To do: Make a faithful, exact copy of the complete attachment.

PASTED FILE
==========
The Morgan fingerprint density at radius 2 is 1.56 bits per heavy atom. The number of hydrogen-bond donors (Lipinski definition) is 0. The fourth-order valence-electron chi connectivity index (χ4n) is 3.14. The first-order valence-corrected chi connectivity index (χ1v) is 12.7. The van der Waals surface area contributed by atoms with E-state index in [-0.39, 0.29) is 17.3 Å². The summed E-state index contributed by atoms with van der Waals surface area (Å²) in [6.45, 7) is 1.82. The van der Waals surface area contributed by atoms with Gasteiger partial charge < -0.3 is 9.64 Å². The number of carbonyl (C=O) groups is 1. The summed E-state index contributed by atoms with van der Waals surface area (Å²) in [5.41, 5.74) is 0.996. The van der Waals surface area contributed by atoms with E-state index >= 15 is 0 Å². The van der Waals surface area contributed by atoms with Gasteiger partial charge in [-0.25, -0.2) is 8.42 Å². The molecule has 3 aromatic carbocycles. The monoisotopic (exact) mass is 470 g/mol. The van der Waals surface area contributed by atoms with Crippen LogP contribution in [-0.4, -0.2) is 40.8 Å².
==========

The Morgan fingerprint density at radius 2 is 1.56 bits per heavy atom. The number of hydrogen-bond donors (Lipinski definition) is 0. The fourth-order valence-electron chi connectivity index (χ4n) is 3.14. The first-order valence-corrected chi connectivity index (χ1v) is 12.7. The van der Waals surface area contributed by atoms with E-state index in [-0.39, 0.29) is 17.3 Å². The summed E-state index contributed by atoms with van der Waals surface area (Å²) in [6.45, 7) is 1.82. The van der Waals surface area contributed by atoms with Gasteiger partial charge < -0.3 is 9.64 Å². The number of carbonyl (C=O) groups is 1. The summed E-state index contributed by atoms with van der Waals surface area (Å²) in [5.41, 5.74) is 0.996. The van der Waals surface area contributed by atoms with E-state index >= 15 is 0 Å². The van der Waals surface area contributed by atoms with Gasteiger partial charge in [-0.25, -0.2) is 8.42 Å². The molecule has 3 aromatic carbocycles. The monoisotopic (exact) mass is 470 g/mol. The van der Waals surface area contributed by atoms with Crippen LogP contribution in [-0.4, -0.2) is 40.8 Å².